The author should be embarrassed to write the above sentence with no discussion of black crime rates (most committed against fellow blacks).

Posted by: TarlsQtr | May 23, 2019 1:45:33 PM

Tarls, if you look at state-by-state violent crime rates and incarceration rates, you see that government policies clearly contribute to incarceration realities. For example, Kentucky and Virginia are in the bottom 10% among US States in violent crime rate, but both are in the top 25% in incarceration rates. Conversely, states like Alaska and Maryland have (way) above average crimes rate and below average incarceration rates. Meanwhile, in most other states relatively crime rates and relative incarceration rates are mostly in step, but in all states the current incarceration is way above historical and world norms.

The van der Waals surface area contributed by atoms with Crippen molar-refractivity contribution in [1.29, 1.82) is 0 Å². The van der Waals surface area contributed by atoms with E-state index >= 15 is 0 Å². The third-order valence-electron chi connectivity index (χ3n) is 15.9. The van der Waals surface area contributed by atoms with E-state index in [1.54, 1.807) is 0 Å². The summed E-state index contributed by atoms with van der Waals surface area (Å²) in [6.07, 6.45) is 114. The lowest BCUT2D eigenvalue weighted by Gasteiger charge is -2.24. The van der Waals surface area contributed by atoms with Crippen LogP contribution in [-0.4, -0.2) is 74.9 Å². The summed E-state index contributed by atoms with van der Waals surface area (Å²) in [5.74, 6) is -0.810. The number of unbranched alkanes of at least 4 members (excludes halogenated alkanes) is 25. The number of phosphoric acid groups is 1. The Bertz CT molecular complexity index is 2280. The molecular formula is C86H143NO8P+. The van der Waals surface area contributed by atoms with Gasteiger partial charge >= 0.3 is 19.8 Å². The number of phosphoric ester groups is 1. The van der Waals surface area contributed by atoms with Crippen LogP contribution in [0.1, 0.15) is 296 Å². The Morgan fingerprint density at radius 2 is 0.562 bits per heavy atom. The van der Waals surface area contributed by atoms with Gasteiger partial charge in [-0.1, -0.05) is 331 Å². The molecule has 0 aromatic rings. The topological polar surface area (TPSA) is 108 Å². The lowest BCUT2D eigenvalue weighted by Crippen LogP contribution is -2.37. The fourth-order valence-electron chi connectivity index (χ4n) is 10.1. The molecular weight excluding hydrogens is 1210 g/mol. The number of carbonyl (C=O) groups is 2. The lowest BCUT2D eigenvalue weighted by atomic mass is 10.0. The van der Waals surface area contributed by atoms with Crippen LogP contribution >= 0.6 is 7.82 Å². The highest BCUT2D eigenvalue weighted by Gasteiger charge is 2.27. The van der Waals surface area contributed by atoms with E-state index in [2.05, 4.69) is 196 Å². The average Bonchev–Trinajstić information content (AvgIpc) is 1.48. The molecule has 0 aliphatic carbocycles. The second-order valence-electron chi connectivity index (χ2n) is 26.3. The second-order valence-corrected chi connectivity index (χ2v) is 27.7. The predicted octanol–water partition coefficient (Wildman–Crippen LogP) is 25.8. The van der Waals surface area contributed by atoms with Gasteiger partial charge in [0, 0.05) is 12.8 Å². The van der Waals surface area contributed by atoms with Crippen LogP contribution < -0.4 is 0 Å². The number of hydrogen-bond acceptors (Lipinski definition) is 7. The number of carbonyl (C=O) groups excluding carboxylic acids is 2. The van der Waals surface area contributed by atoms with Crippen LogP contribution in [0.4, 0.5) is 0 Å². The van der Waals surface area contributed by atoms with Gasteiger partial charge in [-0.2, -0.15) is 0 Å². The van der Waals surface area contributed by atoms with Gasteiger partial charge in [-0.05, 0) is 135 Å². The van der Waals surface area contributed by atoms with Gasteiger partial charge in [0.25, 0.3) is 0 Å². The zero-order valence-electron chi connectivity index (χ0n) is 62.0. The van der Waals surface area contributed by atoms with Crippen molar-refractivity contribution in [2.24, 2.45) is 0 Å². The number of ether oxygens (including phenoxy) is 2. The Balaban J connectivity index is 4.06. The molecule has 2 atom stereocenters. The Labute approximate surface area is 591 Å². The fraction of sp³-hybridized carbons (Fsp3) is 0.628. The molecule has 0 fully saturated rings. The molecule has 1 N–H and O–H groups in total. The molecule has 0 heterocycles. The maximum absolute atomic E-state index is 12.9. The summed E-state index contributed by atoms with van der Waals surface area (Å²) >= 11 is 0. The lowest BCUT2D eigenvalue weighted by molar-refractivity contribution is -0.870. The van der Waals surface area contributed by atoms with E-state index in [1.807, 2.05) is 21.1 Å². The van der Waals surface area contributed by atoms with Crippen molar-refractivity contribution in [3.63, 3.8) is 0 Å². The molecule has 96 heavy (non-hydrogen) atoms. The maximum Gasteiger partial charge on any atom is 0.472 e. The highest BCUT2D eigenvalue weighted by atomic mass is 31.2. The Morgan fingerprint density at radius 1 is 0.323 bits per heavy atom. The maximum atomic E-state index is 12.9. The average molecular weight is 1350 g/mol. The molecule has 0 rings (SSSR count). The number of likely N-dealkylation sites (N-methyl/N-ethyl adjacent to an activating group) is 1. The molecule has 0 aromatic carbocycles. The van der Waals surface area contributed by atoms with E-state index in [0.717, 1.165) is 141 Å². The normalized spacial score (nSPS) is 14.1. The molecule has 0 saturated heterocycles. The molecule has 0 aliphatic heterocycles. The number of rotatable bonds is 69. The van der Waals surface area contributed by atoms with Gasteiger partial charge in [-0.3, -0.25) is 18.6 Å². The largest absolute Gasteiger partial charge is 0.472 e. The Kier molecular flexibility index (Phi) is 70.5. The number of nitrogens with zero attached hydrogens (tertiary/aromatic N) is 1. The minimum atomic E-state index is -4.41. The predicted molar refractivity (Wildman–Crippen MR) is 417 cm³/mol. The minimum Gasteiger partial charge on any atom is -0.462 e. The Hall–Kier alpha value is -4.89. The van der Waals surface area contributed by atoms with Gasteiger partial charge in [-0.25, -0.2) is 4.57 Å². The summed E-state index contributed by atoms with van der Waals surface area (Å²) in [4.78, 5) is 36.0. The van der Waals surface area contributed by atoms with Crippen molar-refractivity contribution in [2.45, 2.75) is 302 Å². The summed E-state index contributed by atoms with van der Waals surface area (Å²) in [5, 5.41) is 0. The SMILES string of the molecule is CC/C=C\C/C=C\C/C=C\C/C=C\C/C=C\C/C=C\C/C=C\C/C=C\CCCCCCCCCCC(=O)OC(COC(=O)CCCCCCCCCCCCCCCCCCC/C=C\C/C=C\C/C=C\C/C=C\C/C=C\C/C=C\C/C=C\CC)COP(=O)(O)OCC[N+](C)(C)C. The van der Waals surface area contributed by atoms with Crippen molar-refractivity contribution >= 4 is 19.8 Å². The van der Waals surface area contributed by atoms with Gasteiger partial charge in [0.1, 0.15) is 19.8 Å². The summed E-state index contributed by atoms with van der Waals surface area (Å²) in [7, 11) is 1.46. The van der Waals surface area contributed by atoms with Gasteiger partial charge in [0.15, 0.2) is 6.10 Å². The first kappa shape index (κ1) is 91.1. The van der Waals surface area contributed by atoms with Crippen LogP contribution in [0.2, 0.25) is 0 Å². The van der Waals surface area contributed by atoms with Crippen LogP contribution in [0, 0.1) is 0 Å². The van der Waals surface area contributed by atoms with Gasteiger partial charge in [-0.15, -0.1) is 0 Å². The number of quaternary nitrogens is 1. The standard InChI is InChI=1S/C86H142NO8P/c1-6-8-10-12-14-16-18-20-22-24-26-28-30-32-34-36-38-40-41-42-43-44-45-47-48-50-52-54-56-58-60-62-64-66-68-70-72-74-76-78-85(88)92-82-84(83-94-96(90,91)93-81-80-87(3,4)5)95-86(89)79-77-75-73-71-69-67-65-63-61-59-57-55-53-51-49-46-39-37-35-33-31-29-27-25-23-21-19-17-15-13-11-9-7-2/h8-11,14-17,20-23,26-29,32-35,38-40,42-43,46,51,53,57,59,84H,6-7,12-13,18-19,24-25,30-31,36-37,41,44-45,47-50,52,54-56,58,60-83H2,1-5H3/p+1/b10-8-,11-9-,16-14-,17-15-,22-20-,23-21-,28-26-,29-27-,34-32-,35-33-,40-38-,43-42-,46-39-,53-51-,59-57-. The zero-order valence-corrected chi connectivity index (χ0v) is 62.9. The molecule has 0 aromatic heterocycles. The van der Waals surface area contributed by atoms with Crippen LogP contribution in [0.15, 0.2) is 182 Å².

Indeed, if we look at some international comparisons, this story becomes even more obviously about government policies. The incarceration rate in states like Louisiana and Oklahoma is 8 to 10 times higher than the rates in countries like Mexico, Ethiopia, Lebanon, Senegal and Greece (and I could go on and on). I have a hard time thinking that Okies are 8 to 10 times more criminal than the citizens in all these and so many other countries. And if you think this is mostly a story of black criminality, how do we explain how Montana (with the nation's lowest black population) has an incarceration rate that is nearly 7 times higher than Canada's?